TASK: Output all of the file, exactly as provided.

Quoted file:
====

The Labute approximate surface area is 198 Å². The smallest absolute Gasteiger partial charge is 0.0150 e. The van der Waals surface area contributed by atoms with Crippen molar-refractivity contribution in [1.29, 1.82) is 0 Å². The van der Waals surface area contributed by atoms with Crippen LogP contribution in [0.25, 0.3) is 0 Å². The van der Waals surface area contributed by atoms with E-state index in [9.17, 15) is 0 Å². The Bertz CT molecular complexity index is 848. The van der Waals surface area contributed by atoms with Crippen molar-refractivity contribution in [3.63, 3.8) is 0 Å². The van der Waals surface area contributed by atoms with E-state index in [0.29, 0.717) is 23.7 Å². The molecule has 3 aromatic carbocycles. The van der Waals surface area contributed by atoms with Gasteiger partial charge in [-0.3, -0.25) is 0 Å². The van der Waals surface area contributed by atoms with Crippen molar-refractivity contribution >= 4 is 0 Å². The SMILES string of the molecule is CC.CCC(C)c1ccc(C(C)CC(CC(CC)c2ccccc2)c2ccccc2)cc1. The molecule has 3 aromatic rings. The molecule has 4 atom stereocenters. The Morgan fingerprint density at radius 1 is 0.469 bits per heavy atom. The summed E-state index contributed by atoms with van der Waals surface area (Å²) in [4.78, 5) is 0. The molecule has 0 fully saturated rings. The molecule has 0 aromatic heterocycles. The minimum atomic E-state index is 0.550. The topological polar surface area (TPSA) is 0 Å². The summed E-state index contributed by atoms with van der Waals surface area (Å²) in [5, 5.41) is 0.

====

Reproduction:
The Labute approximate surface area is 198 Å². The smallest absolute Gasteiger partial charge is 0.0150 e. The van der Waals surface area contributed by atoms with Crippen molar-refractivity contribution in [1.29, 1.82) is 0 Å². The van der Waals surface area contributed by atoms with Crippen LogP contribution in [0.25, 0.3) is 0 Å². The van der Waals surface area contributed by atoms with E-state index in [9.17, 15) is 0 Å². The Bertz CT molecular complexity index is 848. The van der Waals surface area contributed by atoms with Crippen molar-refractivity contribution in [3.63, 3.8) is 0 Å². The van der Waals surface area contributed by atoms with E-state index in [0.29, 0.717) is 23.7 Å². The molecule has 3 aromatic carbocycles. The van der Waals surface area contributed by atoms with Gasteiger partial charge in [-0.3, -0.25) is 0 Å². The van der Waals surface area contributed by atoms with Crippen molar-refractivity contribution >= 4 is 0 Å². The SMILES string of the molecule is CC.CCC(C)c1ccc(C(C)CC(CC(CC)c2ccccc2)c2ccccc2)cc1. The molecule has 3 aromatic rings. The molecule has 4 atom stereocenters. The Morgan fingerprint density at radius 1 is 0.469 bits per heavy atom. The summed E-state index contributed by atoms with van der Waals surface area (Å²) in [4.78, 5) is 0. The molecule has 0 fully saturated rings. The molecule has 0 aromatic heterocycles. The minimum atomic E-state index is 0.550. The topological polar surface area (TPSA) is 0 Å². The summed E-state index contributed by atoms with van der Waals surface area (Å²) in [5, 5.41) is 0.